World Chat / Re: The Cure
« on: October 19, 2019, 11:38:00 AM »

Although Robert Smith says he hopes the Cure never truly fit in with the cultural landscape, he is very aware of just how unusual the group’s success has been over the past four decades. “One of the lovely things about the band is that we’re able to headline Glastonbury, play Hyde Park, and be in the Rock and Roll Hall of Fame, but we’re still considered to be slightly weird and outsider kind of band,” he tells Rolling Stone on a call from England. “It’s a perfect position to be in.”

When was the last time you had hope?
There was a brief moment in the late Seventies, before Ronnie [Reagan] and Maggie [Thatcher], that you thought, “Hey, maybe the world is moving in the right direction very, very slowly. And honestly, since the Cure started, it’s been a relentless downward slide as far as I can see. I have no idea. I can see the reasons why, and I’ve read books and articles about why, but it’s very sad that kind of the hope that was around [the moon landing] is over. The technology and space race has had much more to do with the military-industrial complex than most people perhaps understand.

Do you feel artists should be more political nowadays?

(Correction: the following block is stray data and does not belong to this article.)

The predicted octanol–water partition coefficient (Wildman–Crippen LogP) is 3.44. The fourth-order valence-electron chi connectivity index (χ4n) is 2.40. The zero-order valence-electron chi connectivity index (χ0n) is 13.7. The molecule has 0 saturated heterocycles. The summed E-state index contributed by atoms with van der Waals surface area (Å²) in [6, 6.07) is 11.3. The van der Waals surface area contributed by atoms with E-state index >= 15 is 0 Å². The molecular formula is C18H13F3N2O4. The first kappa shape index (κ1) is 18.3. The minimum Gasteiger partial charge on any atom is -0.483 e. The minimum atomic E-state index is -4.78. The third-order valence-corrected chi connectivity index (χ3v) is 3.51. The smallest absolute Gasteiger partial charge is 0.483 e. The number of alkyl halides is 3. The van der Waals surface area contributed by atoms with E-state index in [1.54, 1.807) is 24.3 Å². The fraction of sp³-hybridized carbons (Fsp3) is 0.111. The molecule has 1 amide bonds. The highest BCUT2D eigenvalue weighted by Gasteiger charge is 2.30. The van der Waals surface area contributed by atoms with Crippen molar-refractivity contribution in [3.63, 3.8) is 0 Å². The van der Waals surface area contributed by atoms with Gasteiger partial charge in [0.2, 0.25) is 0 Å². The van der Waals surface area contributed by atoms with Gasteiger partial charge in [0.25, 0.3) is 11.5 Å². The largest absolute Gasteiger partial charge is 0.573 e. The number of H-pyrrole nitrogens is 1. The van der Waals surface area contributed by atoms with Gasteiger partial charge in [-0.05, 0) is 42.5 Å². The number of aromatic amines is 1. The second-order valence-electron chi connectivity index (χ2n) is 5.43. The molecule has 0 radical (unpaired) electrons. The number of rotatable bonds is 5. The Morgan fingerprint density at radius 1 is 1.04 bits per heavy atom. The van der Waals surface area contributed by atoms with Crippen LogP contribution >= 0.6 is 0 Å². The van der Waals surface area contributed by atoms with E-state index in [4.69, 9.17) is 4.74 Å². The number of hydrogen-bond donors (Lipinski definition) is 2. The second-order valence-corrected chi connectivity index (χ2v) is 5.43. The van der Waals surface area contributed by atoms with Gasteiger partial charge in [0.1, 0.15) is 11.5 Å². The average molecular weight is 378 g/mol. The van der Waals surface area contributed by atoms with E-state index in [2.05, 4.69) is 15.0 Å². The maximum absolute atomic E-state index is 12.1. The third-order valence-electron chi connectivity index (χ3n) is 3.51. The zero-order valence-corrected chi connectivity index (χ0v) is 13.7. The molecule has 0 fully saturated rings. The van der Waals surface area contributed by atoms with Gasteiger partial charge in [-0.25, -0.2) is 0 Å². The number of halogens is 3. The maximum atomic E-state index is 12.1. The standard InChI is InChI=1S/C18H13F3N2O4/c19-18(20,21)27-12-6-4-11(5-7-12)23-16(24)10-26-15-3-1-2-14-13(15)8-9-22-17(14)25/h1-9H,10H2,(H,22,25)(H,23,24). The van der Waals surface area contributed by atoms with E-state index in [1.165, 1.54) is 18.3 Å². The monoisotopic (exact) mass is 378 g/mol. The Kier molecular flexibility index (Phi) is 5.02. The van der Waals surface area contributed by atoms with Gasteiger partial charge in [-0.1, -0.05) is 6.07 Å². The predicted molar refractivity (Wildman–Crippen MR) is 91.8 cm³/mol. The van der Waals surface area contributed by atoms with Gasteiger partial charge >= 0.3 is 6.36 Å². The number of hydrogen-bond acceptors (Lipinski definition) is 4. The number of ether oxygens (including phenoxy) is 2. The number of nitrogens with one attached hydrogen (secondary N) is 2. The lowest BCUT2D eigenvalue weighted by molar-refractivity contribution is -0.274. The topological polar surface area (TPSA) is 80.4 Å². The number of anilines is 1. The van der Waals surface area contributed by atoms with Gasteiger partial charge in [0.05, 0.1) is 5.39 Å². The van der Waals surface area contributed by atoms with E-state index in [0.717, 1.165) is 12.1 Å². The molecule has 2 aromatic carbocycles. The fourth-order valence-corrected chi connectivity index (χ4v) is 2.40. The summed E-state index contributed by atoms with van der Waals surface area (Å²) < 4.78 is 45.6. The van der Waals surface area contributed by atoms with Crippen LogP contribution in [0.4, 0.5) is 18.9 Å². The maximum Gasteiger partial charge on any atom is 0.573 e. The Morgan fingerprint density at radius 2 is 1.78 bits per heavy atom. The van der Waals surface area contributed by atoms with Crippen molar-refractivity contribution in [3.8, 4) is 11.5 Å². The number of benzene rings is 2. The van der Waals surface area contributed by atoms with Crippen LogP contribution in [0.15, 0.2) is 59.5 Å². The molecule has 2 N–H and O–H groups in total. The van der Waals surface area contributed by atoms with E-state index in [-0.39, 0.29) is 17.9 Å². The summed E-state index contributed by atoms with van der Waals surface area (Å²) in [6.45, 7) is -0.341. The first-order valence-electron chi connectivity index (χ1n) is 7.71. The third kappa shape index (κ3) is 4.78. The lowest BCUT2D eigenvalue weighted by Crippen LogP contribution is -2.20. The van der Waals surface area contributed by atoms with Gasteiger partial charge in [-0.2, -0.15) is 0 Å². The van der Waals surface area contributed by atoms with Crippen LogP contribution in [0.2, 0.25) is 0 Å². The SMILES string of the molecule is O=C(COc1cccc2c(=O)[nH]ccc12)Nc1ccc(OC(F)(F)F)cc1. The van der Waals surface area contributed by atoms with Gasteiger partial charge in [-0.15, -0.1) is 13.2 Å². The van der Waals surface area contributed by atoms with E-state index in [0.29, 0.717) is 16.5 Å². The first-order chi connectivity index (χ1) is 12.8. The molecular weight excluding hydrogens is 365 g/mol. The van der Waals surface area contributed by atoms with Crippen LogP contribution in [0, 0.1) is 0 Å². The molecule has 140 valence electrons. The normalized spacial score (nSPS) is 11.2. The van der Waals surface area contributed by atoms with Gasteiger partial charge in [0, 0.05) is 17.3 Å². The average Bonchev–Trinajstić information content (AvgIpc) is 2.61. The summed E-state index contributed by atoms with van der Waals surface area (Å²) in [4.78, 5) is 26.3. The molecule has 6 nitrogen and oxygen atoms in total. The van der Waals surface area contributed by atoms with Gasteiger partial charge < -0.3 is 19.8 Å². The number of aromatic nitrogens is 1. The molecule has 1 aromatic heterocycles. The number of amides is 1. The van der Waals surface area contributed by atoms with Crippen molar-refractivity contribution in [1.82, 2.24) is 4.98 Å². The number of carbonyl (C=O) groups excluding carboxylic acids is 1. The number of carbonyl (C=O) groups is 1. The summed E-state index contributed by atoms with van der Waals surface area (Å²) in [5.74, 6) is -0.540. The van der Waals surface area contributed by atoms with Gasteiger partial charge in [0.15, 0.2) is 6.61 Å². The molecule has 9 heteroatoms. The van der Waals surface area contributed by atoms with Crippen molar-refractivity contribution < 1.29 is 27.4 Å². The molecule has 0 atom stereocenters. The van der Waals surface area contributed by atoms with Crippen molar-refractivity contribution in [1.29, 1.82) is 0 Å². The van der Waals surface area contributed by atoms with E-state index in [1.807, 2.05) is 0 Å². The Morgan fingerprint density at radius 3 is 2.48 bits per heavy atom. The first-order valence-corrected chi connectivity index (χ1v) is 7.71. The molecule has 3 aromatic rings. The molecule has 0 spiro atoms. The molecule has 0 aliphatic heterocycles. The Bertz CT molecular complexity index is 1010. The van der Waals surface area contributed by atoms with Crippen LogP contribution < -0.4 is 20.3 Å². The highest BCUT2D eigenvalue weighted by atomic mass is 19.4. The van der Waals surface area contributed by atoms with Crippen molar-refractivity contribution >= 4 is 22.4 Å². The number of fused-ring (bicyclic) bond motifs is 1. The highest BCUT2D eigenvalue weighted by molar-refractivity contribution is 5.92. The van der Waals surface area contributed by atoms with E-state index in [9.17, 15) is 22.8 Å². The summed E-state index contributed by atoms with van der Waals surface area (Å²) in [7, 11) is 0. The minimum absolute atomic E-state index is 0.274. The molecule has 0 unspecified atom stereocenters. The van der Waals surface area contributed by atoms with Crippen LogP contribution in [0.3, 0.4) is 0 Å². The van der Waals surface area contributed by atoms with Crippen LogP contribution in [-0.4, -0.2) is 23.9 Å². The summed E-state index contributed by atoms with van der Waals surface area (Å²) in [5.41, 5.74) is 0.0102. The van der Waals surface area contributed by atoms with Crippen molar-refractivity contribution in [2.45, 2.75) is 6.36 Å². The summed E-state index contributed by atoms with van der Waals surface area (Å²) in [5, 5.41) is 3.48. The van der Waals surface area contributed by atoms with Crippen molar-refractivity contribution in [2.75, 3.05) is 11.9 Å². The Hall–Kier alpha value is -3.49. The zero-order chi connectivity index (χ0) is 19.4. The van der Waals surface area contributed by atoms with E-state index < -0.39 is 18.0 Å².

I don’t think there’s a rule. Some artists are very good at it. It requires a number of different things. One is the music that you make has to reinforce where you’re going with what you’re saying. And from a young age, I’ve always held what could be considered a socialist viewpoint on the world. That’s why I wail against inequality. What’s wrong with the world is essentially inequality. But it isn’t reflected in what I want the Cure to be. I wanted the Cure to be something that I could escape into.
Behind the scenes, the Cure has always been politically active but usually pretty anonymously. It suits the way the band works, and everyone is much more comfortable with that rather than me being overt. They despair sometimes when I’ve had a few beers and I’ve done shows and I start spouting off. They’re like, “Please, don’t start.” Because once I start, it’s very hard to stop. I think it’s a great thing to be able to get up in front of people and convince people of what’s right and what’s wrong, although that depends on who you think is right and who is wrong.

Do you think much about where the Cure fit in in 2019?
I hope the Cure don’t fit in in 2019. I don’t think the Cure have ever fitted in, so no, it doesn’t bother me at all. I’m overwhelmed by the love that the band gets as we play around the world this year.